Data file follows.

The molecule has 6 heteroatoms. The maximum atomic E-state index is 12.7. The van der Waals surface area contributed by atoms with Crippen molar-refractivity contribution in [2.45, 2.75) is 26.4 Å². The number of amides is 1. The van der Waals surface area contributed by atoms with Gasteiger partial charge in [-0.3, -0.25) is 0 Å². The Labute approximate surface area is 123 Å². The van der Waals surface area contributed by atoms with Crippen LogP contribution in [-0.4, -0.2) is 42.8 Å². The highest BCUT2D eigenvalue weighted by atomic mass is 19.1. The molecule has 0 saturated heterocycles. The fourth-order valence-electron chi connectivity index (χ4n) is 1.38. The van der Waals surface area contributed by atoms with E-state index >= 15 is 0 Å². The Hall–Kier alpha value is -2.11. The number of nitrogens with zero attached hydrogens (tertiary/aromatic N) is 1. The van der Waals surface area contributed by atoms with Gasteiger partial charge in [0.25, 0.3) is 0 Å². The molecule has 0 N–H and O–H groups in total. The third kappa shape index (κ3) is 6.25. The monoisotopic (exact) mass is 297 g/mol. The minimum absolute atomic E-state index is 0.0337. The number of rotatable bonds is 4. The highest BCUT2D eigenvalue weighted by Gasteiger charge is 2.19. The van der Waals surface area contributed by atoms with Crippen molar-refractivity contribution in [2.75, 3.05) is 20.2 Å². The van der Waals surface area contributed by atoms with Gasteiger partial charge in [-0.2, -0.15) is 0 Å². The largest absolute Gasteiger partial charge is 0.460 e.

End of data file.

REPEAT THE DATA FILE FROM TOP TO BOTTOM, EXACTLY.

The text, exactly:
The molecule has 6 heteroatoms. The maximum atomic E-state index is 12.7. The van der Waals surface area contributed by atoms with Crippen molar-refractivity contribution in [2.45, 2.75) is 26.4 Å². The number of amides is 1. The van der Waals surface area contributed by atoms with Gasteiger partial charge in [-0.3, -0.25) is 0 Å². The Labute approximate surface area is 123 Å². The van der Waals surface area contributed by atoms with Crippen LogP contribution in [-0.4, -0.2) is 42.8 Å². The highest BCUT2D eigenvalue weighted by atomic mass is 19.1. The molecule has 0 saturated heterocycles. The fourth-order valence-electron chi connectivity index (χ4n) is 1.38. The van der Waals surface area contributed by atoms with E-state index >= 15 is 0 Å². The Hall–Kier alpha value is -2.11. The number of nitrogens with zero attached hydrogens (tertiary/aromatic N) is 1. The van der Waals surface area contributed by atoms with Gasteiger partial charge in [0.25, 0.3) is 0 Å². The molecule has 0 N–H and O–H groups in total. The third kappa shape index (κ3) is 6.25. The monoisotopic (exact) mass is 297 g/mol. The minimum absolute atomic E-state index is 0.0337. The number of rotatable bonds is 4. The highest BCUT2D eigenvalue weighted by Gasteiger charge is 2.19. The van der Waals surface area contributed by atoms with Crippen molar-refractivity contribution in [2.75, 3.05) is 20.2 Å². The van der Waals surface area contributed by atoms with Gasteiger partial charge in [-0.2, -0.15) is 0 Å². The largest absolute Gasteiger partial charge is 0.460 e.